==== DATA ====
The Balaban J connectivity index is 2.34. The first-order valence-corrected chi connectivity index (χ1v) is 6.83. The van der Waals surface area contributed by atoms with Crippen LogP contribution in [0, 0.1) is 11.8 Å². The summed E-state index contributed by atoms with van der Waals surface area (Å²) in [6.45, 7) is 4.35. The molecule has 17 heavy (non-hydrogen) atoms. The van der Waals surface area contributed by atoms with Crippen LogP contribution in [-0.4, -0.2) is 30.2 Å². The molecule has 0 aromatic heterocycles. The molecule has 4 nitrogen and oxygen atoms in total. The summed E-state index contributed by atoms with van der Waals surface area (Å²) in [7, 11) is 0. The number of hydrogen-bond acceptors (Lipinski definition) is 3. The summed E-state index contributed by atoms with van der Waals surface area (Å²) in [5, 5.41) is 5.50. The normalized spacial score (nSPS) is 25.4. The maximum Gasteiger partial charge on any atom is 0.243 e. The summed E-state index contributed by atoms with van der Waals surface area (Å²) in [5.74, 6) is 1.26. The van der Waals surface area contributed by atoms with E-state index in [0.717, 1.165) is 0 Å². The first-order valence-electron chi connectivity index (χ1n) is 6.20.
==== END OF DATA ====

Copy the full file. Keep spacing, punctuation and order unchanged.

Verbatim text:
The Balaban J connectivity index is 2.34. The first-order valence-corrected chi connectivity index (χ1v) is 6.83. The van der Waals surface area contributed by atoms with Crippen LogP contribution in [0, 0.1) is 11.8 Å². The summed E-state index contributed by atoms with van der Waals surface area (Å²) in [6.45, 7) is 4.35. The molecule has 17 heavy (non-hydrogen) atoms. The van der Waals surface area contributed by atoms with Crippen LogP contribution in [-0.4, -0.2) is 30.2 Å². The molecule has 0 aromatic heterocycles. The molecule has 4 nitrogen and oxygen atoms in total. The summed E-state index contributed by atoms with van der Waals surface area (Å²) in [7, 11) is 0. The number of hydrogen-bond acceptors (Lipinski definition) is 3. The summed E-state index contributed by atoms with van der Waals surface area (Å²) in [5, 5.41) is 5.50. The normalized spacial score (nSPS) is 25.4. The maximum Gasteiger partial charge on any atom is 0.243 e. The summed E-state index contributed by atoms with van der Waals surface area (Å²) in [5.74, 6) is 1.26. The van der Waals surface area contributed by atoms with E-state index in [0.717, 1.165) is 0 Å². The first-order valence-electron chi connectivity index (χ1n) is 6.20.